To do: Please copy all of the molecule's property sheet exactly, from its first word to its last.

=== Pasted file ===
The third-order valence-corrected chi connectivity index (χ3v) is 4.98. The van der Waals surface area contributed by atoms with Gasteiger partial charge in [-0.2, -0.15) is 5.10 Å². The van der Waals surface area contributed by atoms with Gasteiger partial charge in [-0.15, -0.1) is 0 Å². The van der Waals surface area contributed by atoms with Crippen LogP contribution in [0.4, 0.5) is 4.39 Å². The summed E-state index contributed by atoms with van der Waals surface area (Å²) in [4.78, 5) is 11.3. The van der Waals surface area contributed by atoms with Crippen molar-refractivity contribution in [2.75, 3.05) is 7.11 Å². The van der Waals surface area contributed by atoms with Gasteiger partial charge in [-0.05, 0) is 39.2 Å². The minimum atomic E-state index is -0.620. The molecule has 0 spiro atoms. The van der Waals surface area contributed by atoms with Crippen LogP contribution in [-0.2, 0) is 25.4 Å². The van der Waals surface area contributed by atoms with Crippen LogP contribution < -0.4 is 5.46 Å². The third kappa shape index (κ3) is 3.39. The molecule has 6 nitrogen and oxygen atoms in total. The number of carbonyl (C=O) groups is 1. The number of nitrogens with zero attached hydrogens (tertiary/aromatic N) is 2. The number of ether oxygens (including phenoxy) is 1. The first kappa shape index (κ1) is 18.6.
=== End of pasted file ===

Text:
The third-order valence-corrected chi connectivity index (χ3v) is 4.98. The van der Waals surface area contributed by atoms with Gasteiger partial charge in [-0.2, -0.15) is 5.10 Å². The van der Waals surface area contributed by atoms with Gasteiger partial charge in [-0.15, -0.1) is 0 Å². The van der Waals surface area contributed by atoms with Crippen LogP contribution in [0.4, 0.5) is 4.39 Å². The summed E-state index contributed by atoms with van der Waals surface area (Å²) in [4.78, 5) is 11.3. The van der Waals surface area contributed by atoms with Crippen molar-refractivity contribution in [2.75, 3.05) is 7.11 Å². The van der Waals surface area contributed by atoms with Gasteiger partial charge in [-0.05, 0) is 39.2 Å². The minimum atomic E-state index is -0.620. The molecule has 0 spiro atoms. The van der Waals surface area contributed by atoms with Crippen LogP contribution in [-0.2, 0) is 25.4 Å². The van der Waals surface area contributed by atoms with Crippen LogP contribution < -0.4 is 5.46 Å². The third kappa shape index (κ3) is 3.39. The molecule has 6 nitrogen and oxygen atoms in total. The number of carbonyl (C=O) groups is 1. The number of nitrogens with zero attached hydrogens (tertiary/aromatic N) is 2. The number of ether oxygens (including phenoxy) is 1. The first kappa shape index (κ1) is 18.6.